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Union College Student awarded $15.8M for fall into manhole


Posted on Mar 19, 2006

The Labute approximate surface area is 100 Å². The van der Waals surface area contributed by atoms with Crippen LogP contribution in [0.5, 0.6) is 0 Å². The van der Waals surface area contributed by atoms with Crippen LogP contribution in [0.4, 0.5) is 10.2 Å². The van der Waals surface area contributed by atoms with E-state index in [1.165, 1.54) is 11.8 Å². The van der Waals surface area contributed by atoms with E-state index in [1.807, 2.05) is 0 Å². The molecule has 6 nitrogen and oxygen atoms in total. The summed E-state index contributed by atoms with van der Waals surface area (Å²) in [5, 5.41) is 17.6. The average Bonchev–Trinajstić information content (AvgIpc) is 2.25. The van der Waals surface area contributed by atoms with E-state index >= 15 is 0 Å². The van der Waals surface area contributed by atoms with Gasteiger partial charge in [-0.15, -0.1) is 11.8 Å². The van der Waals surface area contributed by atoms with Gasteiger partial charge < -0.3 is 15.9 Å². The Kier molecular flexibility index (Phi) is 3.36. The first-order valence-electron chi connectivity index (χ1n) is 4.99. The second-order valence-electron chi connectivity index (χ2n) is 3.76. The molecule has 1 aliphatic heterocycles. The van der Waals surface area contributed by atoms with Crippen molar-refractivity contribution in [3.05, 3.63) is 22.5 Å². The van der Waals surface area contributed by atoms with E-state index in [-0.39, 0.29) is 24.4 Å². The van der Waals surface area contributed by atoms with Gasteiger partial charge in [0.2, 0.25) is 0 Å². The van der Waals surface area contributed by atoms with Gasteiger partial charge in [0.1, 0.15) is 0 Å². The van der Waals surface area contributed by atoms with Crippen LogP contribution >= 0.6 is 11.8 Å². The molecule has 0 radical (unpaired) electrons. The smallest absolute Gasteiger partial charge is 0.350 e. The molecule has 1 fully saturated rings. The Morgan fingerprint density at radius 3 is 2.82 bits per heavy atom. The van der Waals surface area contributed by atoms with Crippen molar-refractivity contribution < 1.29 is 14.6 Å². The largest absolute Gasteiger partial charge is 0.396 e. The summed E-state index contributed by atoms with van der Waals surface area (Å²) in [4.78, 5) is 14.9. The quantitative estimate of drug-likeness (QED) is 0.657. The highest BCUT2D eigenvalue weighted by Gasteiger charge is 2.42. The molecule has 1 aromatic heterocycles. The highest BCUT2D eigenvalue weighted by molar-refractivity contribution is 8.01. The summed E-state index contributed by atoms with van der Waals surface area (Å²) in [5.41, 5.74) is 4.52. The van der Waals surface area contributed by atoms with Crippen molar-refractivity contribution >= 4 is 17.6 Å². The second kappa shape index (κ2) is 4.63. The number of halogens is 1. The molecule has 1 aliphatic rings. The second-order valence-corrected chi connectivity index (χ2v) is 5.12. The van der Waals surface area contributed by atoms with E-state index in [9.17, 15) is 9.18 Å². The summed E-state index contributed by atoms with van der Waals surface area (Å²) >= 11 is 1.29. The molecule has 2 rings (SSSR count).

Student awarded $15.8M for fall into manhole She claimed permanent injury after stumbling into uncovered hole on Union College campus in 2003 By MICHELE MORGAN BOLTON, Staff writer First published: Saturday, March 18, 2006 TROY -- A Rensselaer County jury has awarded $15.8 million to a young woman who was permanently injured in 2003 when she fell into a manhole at Union College. The six jurors deliberated briefly following three days of medical expert testimony in the trial before state Supreme Court Justice Michael Lynch. Mary Ann Nolan, 24, was a Union College senior on Jan. 26, 2003, when she walked across a dark parking lot on the Schenectady campus and plunged hip-deep into the hole. On Thursday, the Rensselaer resident was awarded $300,000 for past pain and suffering, $7.5 million for future pain and suffering, and $8 million for future medical costs, said her lawyer, Peter Moschetti. A separate amount for past medical expenses was agreed upon earlier, he said. "I'm really happy for her," said Moschetti. "She's just a very nice kid." The award also is good for her parents' peace of mind, he added. "They were worried about what would happen to her when they were no longer around." Spokesman Phillip Wajda said college officials regret the injury Nolan suffered on their campus. "We certainly want her to recover and not be burdened with costs associated with this unfortunate incident," Wajda said. "However, we fully expect the verdict to be set aside and the matter to be tried in front of a different jury," he added. A Union College official said that the college plans to appeal. Opinions are divided on whether such large awards are appropriate. A 2004 Insurance Reform Council study says many Americans think the incidence of personal injury and class-action lawsuits and the magnitude of their awards have become excessive. Nearly two out of three respondents in a national tort study said states should limit pain and suffering awards in personal injury lawsuits. Yet the move has stalled in New York, and elsewhere. "The world wants tort reform, but because the trial bar doesn't, you can just forget about it," said Mark Alesse, director of New Yorkers for Civil Justice Reform. There will always be real negligence cases and access to the courts for redress, but for the others, it's just too easy to sue, Alesse said. If you're an upright institution with deep pockets, "you should prepare to get hammered..." he said. "The impact is serious. Whatever they are paying in annual insurance will skyrocket." Specific testimony about Nolan's accident never reached jurors' ears because college officials had already admitted negligence, Moschetti said. Nor were jurors given guidance about how much to award. Testimony would have showed that a plow scraped off the manhole cover sometime earlier that January. And it wasn't found until the snow melted, he said. In the interim, college maintenance workers stuck a piece of plywood over the gap as a temporary fix, but it wasn't covering the manhole that day, he said. So who's to say how much is enough? Nolan had an existing leg problem before the Union accident. But it had been brought under control, her lawyer said: "She was free and clear. So she was the worst possible person for this to happen to." Now she must inject herself in the abdomen every day with an anticoagulant to combat deep vein thrombosis, Moschetti said. And she will live with constant pain in her lower legs as well as difficulty sitting, standing or walking for any length of time. Nolan, who graduated with a political science degree, is currently concentrating on getting a job. "She's strong. And very determined," Moschetti said. "I think that's why the jury liked her, too."

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